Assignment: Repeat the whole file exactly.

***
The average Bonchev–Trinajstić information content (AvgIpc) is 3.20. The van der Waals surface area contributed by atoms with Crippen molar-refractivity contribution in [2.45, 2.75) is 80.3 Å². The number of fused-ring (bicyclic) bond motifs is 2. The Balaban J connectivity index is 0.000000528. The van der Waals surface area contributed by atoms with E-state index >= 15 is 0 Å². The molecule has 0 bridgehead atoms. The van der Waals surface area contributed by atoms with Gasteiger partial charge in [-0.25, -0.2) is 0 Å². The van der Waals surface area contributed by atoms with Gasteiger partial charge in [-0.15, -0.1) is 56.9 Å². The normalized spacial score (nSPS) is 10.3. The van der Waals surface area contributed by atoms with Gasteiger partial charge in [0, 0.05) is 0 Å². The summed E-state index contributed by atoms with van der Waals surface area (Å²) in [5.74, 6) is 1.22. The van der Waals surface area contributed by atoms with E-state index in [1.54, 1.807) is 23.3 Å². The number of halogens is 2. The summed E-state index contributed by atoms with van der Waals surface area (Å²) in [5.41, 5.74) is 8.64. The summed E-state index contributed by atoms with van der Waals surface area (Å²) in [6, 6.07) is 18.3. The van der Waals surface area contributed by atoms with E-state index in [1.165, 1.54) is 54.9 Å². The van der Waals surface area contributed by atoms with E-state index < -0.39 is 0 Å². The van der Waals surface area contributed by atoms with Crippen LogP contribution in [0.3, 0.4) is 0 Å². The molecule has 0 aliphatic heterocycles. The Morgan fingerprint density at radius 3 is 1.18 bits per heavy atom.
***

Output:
The average Bonchev–Trinajstić information content (AvgIpc) is 3.20. The van der Waals surface area contributed by atoms with Crippen molar-refractivity contribution in [2.45, 2.75) is 80.3 Å². The number of fused-ring (bicyclic) bond motifs is 2. The Balaban J connectivity index is 0.000000528. The van der Waals surface area contributed by atoms with E-state index >= 15 is 0 Å². The molecule has 0 bridgehead atoms. The van der Waals surface area contributed by atoms with Gasteiger partial charge in [-0.25, -0.2) is 0 Å². The van der Waals surface area contributed by atoms with Gasteiger partial charge in [-0.15, -0.1) is 56.9 Å². The normalized spacial score (nSPS) is 10.3. The van der Waals surface area contributed by atoms with Gasteiger partial charge in [0, 0.05) is 0 Å². The summed E-state index contributed by atoms with van der Waals surface area (Å²) in [5.74, 6) is 1.22. The van der Waals surface area contributed by atoms with E-state index in [1.54, 1.807) is 23.3 Å². The number of halogens is 2. The summed E-state index contributed by atoms with van der Waals surface area (Å²) in [5.41, 5.74) is 8.64. The summed E-state index contributed by atoms with van der Waals surface area (Å²) in [6, 6.07) is 18.3. The van der Waals surface area contributed by atoms with E-state index in [1.165, 1.54) is 54.9 Å². The van der Waals surface area contributed by atoms with E-state index < -0.39 is 0 Å². The van der Waals surface area contributed by atoms with Crippen LogP contribution in [0.3, 0.4) is 0 Å². The molecule has 0 aliphatic heterocycles. The Morgan fingerprint density at radius 3 is 1.18 bits per heavy atom.